Alumna Investigates Outbreaks in Environmental Health
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As an environmental health specialist with Jefferson County (CO) Public Health, Urszula Tyl wears the hat of health detective. She monitors food preparation and handling amidst reports of food-borne illness and tracks illnesses in childcare settings. Now, she is leading contact tracing efforts during the COVID-19 pandemic.
“We do so much, there’s never a way to really be bored,” Tyl said. “You realize you are doing work for the greater good, work that is keeping populations from getting sicker, trying to control the spread of the pandemic.”
As a 2016 graduate of the BA in Public Health program at the University of Illinois at Chicago (UIC) School of Public Health, Tyl is following up with county residents who test positive for coronavirus. She collects detailed information on when a person contracted the virus, what symptoms they exhibit, their medical history and a list of contacts who may have been exposed. Then, the process repeats itself with those who have been in contact with an infected resident. Tyl says reaction to tracing efforts has been mixed; some people are interested in the public health process playing out while others are hesitant to participate.
As a Spanish speaker, she is taking on caseloads of Spanish-speaking residents, which presents unique challenges in the tracing process. Tyl says this population may be more hesitant to give personal information, but building a connection is key to unite people with social services such as grocery delivery, rental assistance and isolation space in hotels.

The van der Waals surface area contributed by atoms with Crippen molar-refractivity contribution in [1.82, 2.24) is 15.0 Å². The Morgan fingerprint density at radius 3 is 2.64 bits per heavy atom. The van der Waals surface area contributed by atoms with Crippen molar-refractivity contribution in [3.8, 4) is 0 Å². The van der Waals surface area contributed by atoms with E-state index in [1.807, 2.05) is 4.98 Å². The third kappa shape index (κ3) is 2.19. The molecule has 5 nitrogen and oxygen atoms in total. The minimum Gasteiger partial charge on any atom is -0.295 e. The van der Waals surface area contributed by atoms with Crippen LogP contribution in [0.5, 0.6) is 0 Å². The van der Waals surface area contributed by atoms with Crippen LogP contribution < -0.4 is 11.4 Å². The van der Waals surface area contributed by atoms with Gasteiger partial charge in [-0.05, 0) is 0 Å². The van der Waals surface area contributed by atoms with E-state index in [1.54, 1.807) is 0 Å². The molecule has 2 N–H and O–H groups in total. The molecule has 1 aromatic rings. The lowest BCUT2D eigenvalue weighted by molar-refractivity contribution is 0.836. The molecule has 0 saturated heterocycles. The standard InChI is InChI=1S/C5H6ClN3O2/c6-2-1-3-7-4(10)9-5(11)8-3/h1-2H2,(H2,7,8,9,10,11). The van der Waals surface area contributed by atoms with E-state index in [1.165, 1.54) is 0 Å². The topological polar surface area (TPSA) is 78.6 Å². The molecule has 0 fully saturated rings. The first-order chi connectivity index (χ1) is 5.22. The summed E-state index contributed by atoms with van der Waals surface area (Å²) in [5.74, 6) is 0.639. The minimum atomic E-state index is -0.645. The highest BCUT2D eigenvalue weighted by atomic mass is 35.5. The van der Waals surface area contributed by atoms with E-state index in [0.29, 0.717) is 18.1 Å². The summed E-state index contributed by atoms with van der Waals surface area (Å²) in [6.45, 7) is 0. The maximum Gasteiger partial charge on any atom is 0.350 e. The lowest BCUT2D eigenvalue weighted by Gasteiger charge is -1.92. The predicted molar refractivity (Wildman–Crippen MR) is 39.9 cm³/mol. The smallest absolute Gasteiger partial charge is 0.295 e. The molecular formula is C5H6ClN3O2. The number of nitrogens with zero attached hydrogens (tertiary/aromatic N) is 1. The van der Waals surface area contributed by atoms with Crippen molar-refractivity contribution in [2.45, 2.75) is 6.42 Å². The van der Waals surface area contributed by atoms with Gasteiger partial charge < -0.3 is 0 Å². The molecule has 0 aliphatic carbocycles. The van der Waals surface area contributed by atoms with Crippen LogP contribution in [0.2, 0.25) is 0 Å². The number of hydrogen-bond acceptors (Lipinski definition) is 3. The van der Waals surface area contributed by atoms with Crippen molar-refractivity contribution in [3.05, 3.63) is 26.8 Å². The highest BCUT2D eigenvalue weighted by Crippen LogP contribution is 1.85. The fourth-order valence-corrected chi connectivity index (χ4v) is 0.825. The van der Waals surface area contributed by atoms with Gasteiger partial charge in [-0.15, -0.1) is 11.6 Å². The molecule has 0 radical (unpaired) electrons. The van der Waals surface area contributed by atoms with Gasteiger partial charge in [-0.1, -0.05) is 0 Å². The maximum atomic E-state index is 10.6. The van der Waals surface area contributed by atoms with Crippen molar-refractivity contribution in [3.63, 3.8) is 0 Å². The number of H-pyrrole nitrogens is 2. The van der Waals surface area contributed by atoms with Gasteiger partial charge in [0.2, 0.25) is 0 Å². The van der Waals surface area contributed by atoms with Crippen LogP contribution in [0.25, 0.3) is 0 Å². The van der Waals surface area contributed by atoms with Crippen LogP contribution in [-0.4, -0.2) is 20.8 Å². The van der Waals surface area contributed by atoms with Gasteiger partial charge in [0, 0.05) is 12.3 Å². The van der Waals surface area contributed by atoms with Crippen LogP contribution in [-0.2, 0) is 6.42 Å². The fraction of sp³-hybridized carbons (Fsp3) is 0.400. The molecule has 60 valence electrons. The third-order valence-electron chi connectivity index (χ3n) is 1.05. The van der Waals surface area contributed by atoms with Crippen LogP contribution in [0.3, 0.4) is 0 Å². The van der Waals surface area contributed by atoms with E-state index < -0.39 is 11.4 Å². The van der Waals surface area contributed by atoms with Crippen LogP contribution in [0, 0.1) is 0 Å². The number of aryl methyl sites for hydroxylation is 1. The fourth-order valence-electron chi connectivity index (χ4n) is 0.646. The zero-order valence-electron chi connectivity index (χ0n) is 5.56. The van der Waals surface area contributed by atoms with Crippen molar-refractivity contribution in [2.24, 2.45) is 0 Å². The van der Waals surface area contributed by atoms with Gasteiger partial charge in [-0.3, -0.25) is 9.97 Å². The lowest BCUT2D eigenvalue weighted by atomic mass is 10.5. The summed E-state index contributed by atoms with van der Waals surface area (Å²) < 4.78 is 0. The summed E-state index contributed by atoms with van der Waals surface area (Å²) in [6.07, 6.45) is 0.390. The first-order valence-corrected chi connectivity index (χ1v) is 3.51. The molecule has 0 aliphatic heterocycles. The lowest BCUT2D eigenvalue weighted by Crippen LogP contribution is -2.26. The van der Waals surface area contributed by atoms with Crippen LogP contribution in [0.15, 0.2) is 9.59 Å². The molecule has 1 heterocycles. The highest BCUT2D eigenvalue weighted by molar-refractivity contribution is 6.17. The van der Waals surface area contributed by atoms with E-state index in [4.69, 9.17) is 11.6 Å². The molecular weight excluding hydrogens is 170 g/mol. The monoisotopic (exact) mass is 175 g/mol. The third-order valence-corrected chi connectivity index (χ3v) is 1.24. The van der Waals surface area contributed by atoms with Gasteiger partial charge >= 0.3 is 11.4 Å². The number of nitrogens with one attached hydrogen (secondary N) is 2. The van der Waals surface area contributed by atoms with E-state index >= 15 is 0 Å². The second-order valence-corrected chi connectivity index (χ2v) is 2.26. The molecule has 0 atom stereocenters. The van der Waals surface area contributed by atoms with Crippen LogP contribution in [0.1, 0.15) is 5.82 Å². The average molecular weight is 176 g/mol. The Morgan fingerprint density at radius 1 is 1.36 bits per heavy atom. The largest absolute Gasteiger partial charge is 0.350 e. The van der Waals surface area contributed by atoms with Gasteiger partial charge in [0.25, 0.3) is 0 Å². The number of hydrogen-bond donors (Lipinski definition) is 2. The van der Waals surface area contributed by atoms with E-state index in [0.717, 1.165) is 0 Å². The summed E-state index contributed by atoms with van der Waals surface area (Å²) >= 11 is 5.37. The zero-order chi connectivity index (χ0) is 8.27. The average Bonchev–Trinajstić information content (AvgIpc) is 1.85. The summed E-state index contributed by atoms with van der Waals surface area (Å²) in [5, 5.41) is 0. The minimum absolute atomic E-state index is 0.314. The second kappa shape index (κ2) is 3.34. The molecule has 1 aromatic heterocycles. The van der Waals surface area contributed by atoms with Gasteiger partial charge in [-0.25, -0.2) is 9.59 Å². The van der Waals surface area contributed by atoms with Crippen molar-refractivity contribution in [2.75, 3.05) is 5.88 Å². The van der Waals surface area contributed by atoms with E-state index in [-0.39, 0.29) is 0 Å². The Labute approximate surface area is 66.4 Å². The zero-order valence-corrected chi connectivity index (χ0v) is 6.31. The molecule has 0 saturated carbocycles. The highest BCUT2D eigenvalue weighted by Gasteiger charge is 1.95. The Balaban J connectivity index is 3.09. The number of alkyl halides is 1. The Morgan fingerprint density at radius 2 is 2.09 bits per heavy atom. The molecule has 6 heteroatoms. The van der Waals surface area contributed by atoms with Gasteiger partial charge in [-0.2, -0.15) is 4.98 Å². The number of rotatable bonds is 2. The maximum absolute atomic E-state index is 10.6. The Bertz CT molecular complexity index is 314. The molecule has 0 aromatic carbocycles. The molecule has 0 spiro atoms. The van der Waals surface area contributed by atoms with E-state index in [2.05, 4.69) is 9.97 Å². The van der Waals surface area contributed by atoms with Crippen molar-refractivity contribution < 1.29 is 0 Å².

She credits the broad focus of the undergraduate programs at UIC with preparing her to take on leadership roles at her agency. When the department started a health equity team, she referenced her capstone project to bring in perspectives on equity to the discussion.
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The experiences I’ve had at UIC, the health equity focus, has translated to my job. These are people who have lost a few months of income, who want to go back to work even though they can’t do that for ten-plus days, so we need to make sure these people are as supported as much as we can.BA in Public Health '16|
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Pre-pandemic, Tyl’s work focused on investigating reports of food-borne illness at county restaurants. Foods such as sauces, soups and gravies that sit in what Tyl calls the “temperature danger zone,” allow bacteria to grow and can make someone sick. When a resident reports illness after a restaurant meal, Tyl reaches out to restaurants to talk through the situation, monitoring if employees have fallen ill and going over best practices. Confirmed cases of illness such as salmonella lead to a mandatory on-site investigation.
In childcare settings, Tyl reaches out to providers to focus on cleaning and disinfecting procedures when exposure to an infectious illness takes place, such as hand, foot and mouth disease. She ensures providers are keeping a line list, a tool to track those who are ill and those exposed, to mitigate and prevent further outbreaks.
“In my field, our job is to help the community minimize and prevent illness, but you don’t see that it’s a system that’s in place,” Tyl said. “COVID has made me realize why I chose public health, how much we’re really needed.”